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I have found that toiletries is an area that I still struggle with, especially when it comes to toothbrushes and toilet paper. However, there are many simple solutions to things such as toothpaste, soap and even bathroom cleaners. Basically, if you have a good supply of baking soda, vinegar and Dr. Bronners, you’re set.

Cleaners; I clean my bathroom frequently so that I don’t have to use strong chemicals to get built up gunk out of the toilet or bathtub. I use Dr. Bronners and baking soda. Usually, I will merely mix the two together and scrub away!

Deodorant; I generally put some baking soda (bulk from the co-op) in my hand, add a few drops of water to make a paste and apply it under my arm. Sometimes, when the occasion calls for something fancy, I use a spray, herbal deodorant that comes in an aluminum can from Burt’s Bees that smells divine.

Feminine Products; I must admit, I am in love with my Diva Cup. It is a hundred times more comfortable than tampons, and more convenient. One must be comfortable with yourself to go with the option though. I also will use cloth pads, which can be rinsed when soiled, then put into the laundry.

Make-up; It is indeed a blue moon if I ever am to wear make-up. However, Lush has several great options that, while not always completely waste free, are certainly more environmentally conscious than most.

Perfume; I use an essential oil for a perfume that comes in a glass bottle. Patchouli oil is a personal favorite.

Razors; I still need to find a good straight razor.

Shampoo; I use a combination of Dr. Bronners and baking soda to wash my hair. In the shower, I put some baking soda in my hand, get it wet so if forms into a paste, rub into the roots and rinse well. Every couple of washes or so, I’ll use Dr. Bronners to keep my hair soft. I also find Dr. Bronners at the co-op in bulk.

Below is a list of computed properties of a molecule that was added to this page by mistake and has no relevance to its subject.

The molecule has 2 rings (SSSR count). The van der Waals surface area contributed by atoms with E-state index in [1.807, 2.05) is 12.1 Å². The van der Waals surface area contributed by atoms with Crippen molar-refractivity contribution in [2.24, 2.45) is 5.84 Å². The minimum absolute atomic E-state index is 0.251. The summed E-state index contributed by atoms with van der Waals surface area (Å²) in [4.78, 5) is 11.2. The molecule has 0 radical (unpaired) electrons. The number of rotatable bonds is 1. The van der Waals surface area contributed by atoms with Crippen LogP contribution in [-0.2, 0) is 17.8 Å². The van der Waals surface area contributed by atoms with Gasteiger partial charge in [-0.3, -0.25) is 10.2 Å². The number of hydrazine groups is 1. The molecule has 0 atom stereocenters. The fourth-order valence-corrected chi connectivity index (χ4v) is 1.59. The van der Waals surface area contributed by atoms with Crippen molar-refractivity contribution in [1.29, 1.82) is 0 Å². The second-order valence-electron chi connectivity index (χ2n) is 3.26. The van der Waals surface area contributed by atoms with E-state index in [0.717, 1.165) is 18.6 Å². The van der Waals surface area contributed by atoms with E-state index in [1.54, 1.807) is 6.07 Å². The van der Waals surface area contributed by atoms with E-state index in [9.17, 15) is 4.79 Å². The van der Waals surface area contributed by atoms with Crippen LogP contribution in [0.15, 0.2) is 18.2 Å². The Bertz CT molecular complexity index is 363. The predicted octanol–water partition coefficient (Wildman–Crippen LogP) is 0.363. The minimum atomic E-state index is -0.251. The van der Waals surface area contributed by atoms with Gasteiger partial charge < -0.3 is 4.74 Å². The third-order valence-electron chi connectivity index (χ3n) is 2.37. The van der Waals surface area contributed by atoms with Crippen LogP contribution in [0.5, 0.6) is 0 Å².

Soap; I found some bars of soap at a farmers’ market during the summer and bought a few in different delicious smells. They are made from goats milk and keep my skin so soft that I rarely have to use lotion. You’d be surprised at the soaps that you can find at farmers’ markets, and you’re supporting local artisans at the same time!

Toilet paper; When in the comfort of my own home, I rarely use toilet paper, but wash instead. The toilet paper I do buy is Seventh Generation toilet paper, which is made from 100% recycled paper that is 80% post-consumer. They also use a chlorine-free manufacturing processes and are promoted by Greenpeace.

Toothbrush; I have yet to use up my toothbrush that I have had since before the great experiment began, but the Environmental Toothbrush is going to be next on my list of toothbrushes to buy. You can recycle the cardboard they come in and compost them once they are done.

Toothpaste; During the first part of my adventures, I simply used up the leftover toothpaste that I already had. Then, I switched to baking soda, which I can buy in bulk at the local co-op. It was effective, but isn’t what I’d exactly call a pleasant experience. A friend told me about a company called Lush that has many different kinds of cosmetics that are wonderfully environmentally conscious. They make a product called toothy tabs that you can use instead of toothpaste. They come in a box that can be recycled. Even if you have to have Lush ship you something, they will package your product in old newspaper instead of plastic or styrofoam.


5 thoughts on “Toiletries

  1. Claire Tuchel on said:

    Alissa! I love my diva cup too! So much easier, I agree. I have two plastic, 8 oz. squeeze bottles in my shower, with a baking soda solution in one and a vinegar/tea tree solution in the other to wash my hair, and I do the less frequent Bronner rinse too. I have some recipes for making your own toothpaste, deodorant, and soap I would love to share with you sometime 🙂

  2. Claire Tuchel on said:

    oh, also, you can sharpen old razors on a scrap of denim. You push the blade backward, so you’re not “shaving” the fabric, and after some strokes the nicks in the blade will be straightened out, thus eliminating the need for refills.

  3. The cost of straight razors and the accessories can be super high. There’s a good article discussing what all the bits mean and how to find some (relatively) reasonably priced ones:
    The only place I’ve seen them for sale is very occasionally in antique stores, where they’re still fairly pricey or in absolutely wretched shape, or commercially at a haberdashery in St. Paul. ( ) The former is tricky because I don’t know enough about them to make a good call on the spot, and the latter sucks because of price (it is a very high end establishment). Anyways, thought I’d mention what I know on the subject.
    Oh, and straight razor shaving is an intense way to be, and also feels insanely good.

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